California’s new stormwater permit to be more transparent

July 2, 2014


California is adopting a new Industrial Stormwater Permit on July 1, 2015, marking the first time the permit has been changed since 1967.

Adam Harper, director of policy analysis with the California Construction and Industrial Materials Association (CalCIMA), says the two most significant changes to the permit will be a definition of legal constraints and a move to an electronic version.

Katharine Wagner, a partner at Downey Brand LLP who volunteered with CalCIMA regarding the permit, says a major legal difference between the previous permit and the new permit is a system that uses what is known as “action levels.”

Action levels are based on a similar benchmark used by the Environmental Protection Agency (EPA), Wagner says. These action levels replace the traditional permit violations, requiring the operation to respond in a certain way to each level.

“If your concentrations in your sample exceed those levels, then you have to follow a process that’s outlined in the permit for evaluating whether you need to do more and then responding,” Wagner says. “It’s quite rigorous.”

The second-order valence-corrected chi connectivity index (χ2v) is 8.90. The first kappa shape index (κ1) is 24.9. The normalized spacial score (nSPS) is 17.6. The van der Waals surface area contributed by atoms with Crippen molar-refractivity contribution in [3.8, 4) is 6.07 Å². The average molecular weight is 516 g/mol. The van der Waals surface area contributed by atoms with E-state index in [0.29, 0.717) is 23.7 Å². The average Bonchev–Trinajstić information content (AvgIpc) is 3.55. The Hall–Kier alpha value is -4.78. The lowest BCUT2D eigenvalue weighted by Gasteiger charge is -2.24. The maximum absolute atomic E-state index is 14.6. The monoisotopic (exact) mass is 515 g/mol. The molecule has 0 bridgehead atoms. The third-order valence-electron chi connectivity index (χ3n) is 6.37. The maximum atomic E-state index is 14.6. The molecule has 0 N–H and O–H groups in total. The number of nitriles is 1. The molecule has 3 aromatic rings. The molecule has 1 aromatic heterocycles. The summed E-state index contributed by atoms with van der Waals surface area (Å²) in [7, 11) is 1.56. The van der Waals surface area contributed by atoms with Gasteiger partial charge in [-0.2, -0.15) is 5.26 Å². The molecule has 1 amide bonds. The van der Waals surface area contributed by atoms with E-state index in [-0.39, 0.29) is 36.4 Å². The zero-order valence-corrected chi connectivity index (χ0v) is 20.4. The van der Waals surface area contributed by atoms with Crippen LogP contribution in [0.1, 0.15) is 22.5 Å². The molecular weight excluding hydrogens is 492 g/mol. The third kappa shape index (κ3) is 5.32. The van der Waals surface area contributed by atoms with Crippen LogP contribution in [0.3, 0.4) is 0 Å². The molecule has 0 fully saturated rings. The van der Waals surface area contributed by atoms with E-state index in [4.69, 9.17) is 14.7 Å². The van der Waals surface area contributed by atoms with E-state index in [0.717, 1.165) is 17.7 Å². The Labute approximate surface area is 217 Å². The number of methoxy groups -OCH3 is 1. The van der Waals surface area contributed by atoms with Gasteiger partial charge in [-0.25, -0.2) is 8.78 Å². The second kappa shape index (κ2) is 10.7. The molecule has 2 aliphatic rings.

But Wagner notes that the action levels are used differently in California’s permit than in the EPA’s.

“While EPA uses them as a trigger for writing reports, the reports you have to do under the California permit go further by requiring that you certify certain conclusions in your report as to a more stringent standard,” Wagner says.

Wagner adds that the California permit allows operations to conclude that they have done enough to meet the standards outlined for a particular level. However, the operation would have to prove that the standards have been met.

“If you want to find that you really have done enough, [the permit] lays out what statements you must certify to support that,” Wagner says.

“It’s really a very big departure,” Harper notes.

That’s why managers should start planning now.

“If you wait until April [of next year to start planning] you’re going to be too late,” Harper says.

CalCIMA is hosting several seminars to help managers prepare for the new permit. Harper says the seminars are intended to serve as a high-level management overview. “We’ll get them focused on what questions they need to get answered,” he says.

He adds that the seminars will also help with “advanced planning.”

Harper points out that the seminars are not designed as training sessions for the 210-page permit. “This is not designed to be the nuts-and-bolts [guide],” Harper says. “We’re not going to train you. This is very high-level.”

For more information about CalCIMA’s seminars on the newly adopted Industrial Stormwater Permit, visit

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